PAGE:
For an action adventure thriller like No Man’s Land with special operative character Russell Carter, a former the biggest challenge is to avoid creating cardboard cut out villains.
Or as James Bond succinctly put it in Dr No – ‘World domination. Same old dream. Our asylums are full of people who think they’re Naploeon. Or God.’
Finding the right opponent is at the heart of creating a good story. As well-known scriptwriting consultant John Truby says, if you get the opposition right, your story will almost certainly succeed. If you get the opposition wrong, your story will almost certainly fail.
The right opponent creates tension, conflict and drama. He or she puts pressure on the main character and brings out the best and worst in them. The main character is only as good as the people they face.
In classic stories, there are invariably a number of opponents. Each attacks the main character in different ways, including the love interest. The key to making the love story work is to create good reasons why two people should get together and equally compelling reasons pulling them apart.
In No Man’s Land, Erina Wing, Russell Carter’s partner, is the one woman he can’t live with or without. When he meets up with her in the novel, he recognises that she is a far tougher opponent than the three heavily armed fanatics who just attacked him in the surf.
For an action adventure thriller like No Man’s Land with a highly capable main character, the main antagonists are invariably ruthless killers.
For such a story to work, the opponents need to be motivated by a coherent value system, which they fervently believe justifies their extreme actions.
Such opponents need to be also extremely powerful and committed like one of my favourite opponents, the Terminator.
As one of the characters says in the film, ‘That Terminator is out there. It can’t be reasoned with, it can’t be bargained with. It doesn’t feel pity of remorse or fear and it absolutely will not stop, ever, until you are dead.’
The bookshop epiphany
I discovered the essence of my main opponent while sitting in a second hand bookshop/café in the Sydney suburb of Randwick waiting for my partner Kathleen Allen, who played a large part in the creation of No Man’s Land.
When she’d finished perusing the shelves, she sat down opposite me and said, ‘What’s got you so excited?’
I held up the award-winning book I’d been reading, In the Shadow of Swords by Australian journalist Sally Neighbour, whichtold the story behind the Bali bombings.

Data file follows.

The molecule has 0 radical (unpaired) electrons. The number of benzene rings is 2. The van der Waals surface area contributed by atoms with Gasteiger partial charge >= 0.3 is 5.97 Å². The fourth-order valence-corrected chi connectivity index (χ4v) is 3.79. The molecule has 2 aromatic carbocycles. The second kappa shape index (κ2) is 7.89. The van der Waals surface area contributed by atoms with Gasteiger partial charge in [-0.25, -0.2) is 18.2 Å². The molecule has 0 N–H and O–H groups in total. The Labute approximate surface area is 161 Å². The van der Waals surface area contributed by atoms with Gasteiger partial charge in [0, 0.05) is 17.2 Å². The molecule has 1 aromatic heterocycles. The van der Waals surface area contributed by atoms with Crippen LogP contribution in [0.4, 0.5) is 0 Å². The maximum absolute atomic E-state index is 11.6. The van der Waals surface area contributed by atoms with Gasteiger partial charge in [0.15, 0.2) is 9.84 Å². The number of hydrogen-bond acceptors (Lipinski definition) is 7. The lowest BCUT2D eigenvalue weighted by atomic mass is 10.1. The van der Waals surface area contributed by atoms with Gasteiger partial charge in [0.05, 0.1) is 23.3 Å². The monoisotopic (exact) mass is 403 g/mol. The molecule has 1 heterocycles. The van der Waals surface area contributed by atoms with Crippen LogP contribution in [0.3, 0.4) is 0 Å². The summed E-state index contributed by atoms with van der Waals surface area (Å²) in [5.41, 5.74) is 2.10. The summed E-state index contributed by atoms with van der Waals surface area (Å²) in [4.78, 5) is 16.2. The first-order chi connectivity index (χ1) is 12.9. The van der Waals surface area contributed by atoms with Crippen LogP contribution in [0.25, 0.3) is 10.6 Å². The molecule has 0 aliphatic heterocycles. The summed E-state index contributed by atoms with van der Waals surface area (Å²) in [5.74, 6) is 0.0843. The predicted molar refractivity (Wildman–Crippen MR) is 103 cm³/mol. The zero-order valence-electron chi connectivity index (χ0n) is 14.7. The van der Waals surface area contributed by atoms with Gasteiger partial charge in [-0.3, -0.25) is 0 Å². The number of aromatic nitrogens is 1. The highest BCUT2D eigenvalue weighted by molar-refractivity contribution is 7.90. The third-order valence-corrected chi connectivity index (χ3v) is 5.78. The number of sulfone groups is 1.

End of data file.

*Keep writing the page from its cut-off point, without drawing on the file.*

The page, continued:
For Australians, what happened in Bali in 2002 and 2005 remains etched in our collective psyche. The violence and hatred of the jihadists was worlds away from the ‘island paradise’ that hundreds of thousands of Australians and people from all over the world visit every year.
I began reading her a proclamation from Abu Bakar Bashir, the ideological godfather of Jamaah Islamiyah, the group responsible for the bombings.
“We would rather die than follow that which you worship,’ he said. ‘We reject all of your beliefs, all of your ideologies, all of your teachings on social issues, economics or beliefs. Between you and us there will always be a ravine of hate. We will be enemies until you follow God’s law.
“There is no nobler life than to die as a martyr for jihad. None. The highest deed in Islam is Jihad. If we commit to Jihad, we can neglect other deeds, even fasting and prayer. You must be at the front, die as martyrs and all your sins will be forgiven.“
Indonesia is Australia’s next-door neighbour. With over two hundred million people, ninety five per cent of who follow Islam, it has the world’s largest Muslim population. Only a tiny fraction need to be radicalised to pose a threat both internally and externally.
As a fiction writer and former journalist, I started asking myself ‘what if an Indonesian terrorist cell targeted the Australian mainland? What might happen? Why not Sydney?’
God’s will and spirituality v religion
While the thriller No Man’s Land is primarily written as an entertaining page-turner, I wanted the story to take the main character and reader on an emotional and spiritual journey as well, as all good classic stories do.
At the start of No Man’s Land, Russell Carter has lost his faith and is going through the motions of living. The surf is his church, the one place he finds solace and the world makes sense.
Over the course of the story, he rediscovers his spiritual code. It becomes very simple – accept what is, help others and do the next right thing regardless of circumstances.
I also wanted No Man’s Land to explore the difference between religion and spirituality and provide a balanced view of Islam. The vast majority of Muslims abhor what the extremists do and are the ones most affected by their actions.
One devout Muslim in No Man’s Land, Djoran the Sufi, practices a very evolved form of Islamic spirituality. He plays a critical role in the story’s climax and has a profound impact on Carter.
For him, true jihad is not about killing in the name of God. Rather it calls for people to rid themselves of whatever separates them from their creator, including fear, arrogance, resentment, dishonesty, greed and selfishness.
According to Djoran, for a person to truly live he or she must experience the death of the human ego.
‘Death,’ he says, ‘reveals what is important and what is not. By embracing death and its lessons during life, we can live with greater purpose. That is why we Sufis say, ”Die before you die.”’
Thrillers such as No Man’s Land are primarily written to entertain. But because the action and opponents are so intense, the main characters are forced to plumb depths within themselves that most of us can only imagine.
Postscript. When I was writing tNo Man’s Land no one seemed concerned about a local terrorist threat to Australia. Now it is all over the news.
Life is imitating the thriller.